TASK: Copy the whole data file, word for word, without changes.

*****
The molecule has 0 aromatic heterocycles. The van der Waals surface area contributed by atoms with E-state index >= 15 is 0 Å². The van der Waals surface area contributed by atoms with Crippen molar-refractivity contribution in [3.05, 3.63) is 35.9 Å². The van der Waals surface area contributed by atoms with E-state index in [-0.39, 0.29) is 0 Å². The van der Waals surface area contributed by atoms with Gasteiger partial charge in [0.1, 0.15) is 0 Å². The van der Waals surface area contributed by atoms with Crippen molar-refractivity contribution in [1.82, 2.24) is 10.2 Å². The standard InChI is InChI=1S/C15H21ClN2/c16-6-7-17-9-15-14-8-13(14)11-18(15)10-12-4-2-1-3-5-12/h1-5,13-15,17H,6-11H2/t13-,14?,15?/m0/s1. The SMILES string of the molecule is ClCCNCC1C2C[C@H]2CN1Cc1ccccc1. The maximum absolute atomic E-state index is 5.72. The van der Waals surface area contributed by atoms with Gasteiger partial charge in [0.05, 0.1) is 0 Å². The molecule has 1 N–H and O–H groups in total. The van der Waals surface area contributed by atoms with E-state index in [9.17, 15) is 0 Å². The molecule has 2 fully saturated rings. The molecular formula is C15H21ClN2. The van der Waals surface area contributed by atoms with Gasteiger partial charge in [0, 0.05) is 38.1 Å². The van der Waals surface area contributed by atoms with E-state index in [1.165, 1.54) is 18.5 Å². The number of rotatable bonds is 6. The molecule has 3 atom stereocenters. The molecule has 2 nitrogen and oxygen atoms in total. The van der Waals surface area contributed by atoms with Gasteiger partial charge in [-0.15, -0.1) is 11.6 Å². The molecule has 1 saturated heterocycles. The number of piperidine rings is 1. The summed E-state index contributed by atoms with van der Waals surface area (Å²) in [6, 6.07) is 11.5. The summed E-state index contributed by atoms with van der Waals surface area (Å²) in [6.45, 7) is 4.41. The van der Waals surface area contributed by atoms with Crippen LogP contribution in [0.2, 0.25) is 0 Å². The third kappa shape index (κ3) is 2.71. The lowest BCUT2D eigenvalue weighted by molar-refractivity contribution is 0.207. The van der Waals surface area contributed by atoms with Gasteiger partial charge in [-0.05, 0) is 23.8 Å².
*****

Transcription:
The molecule has 0 aromatic heterocycles. The van der Waals surface area contributed by atoms with E-state index >= 15 is 0 Å². The van der Waals surface area contributed by atoms with Crippen molar-refractivity contribution in [3.05, 3.63) is 35.9 Å². The van der Waals surface area contributed by atoms with E-state index in [-0.39, 0.29) is 0 Å². The van der Waals surface area contributed by atoms with Gasteiger partial charge in [0.1, 0.15) is 0 Å². The van der Waals surface area contributed by atoms with Crippen molar-refractivity contribution in [1.82, 2.24) is 10.2 Å². The standard InChI is InChI=1S/C15H21ClN2/c16-6-7-17-9-15-14-8-13(14)11-18(15)10-12-4-2-1-3-5-12/h1-5,13-15,17H,6-11H2/t13-,14?,15?/m0/s1. The SMILES string of the molecule is ClCCNCC1C2C[C@H]2CN1Cc1ccccc1. The maximum absolute atomic E-state index is 5.72. The van der Waals surface area contributed by atoms with Gasteiger partial charge in [0.05, 0.1) is 0 Å². The molecule has 1 N–H and O–H groups in total. The van der Waals surface area contributed by atoms with E-state index in [9.17, 15) is 0 Å². The molecule has 2 fully saturated rings. The molecular formula is C15H21ClN2. The van der Waals surface area contributed by atoms with Gasteiger partial charge in [0, 0.05) is 38.1 Å². The van der Waals surface area contributed by atoms with E-state index in [1.165, 1.54) is 18.5 Å². The number of rotatable bonds is 6. The molecule has 3 atom stereocenters. The molecule has 2 nitrogen and oxygen atoms in total. The van der Waals surface area contributed by atoms with Gasteiger partial charge in [-0.15, -0.1) is 11.6 Å². The molecule has 1 saturated heterocycles. The number of piperidine rings is 1. The summed E-state index contributed by atoms with van der Waals surface area (Å²) in [6, 6.07) is 11.5. The summed E-state index contributed by atoms with van der Waals surface area (Å²) in [6.45, 7) is 4.41. The van der Waals surface area contributed by atoms with Crippen LogP contribution in [0.2, 0.25) is 0 Å². The third kappa shape index (κ3) is 2.71. The lowest BCUT2D eigenvalue weighted by molar-refractivity contribution is 0.207. The van der Waals surface area contributed by atoms with Gasteiger partial charge in [-0.05, 0) is 23.8 Å².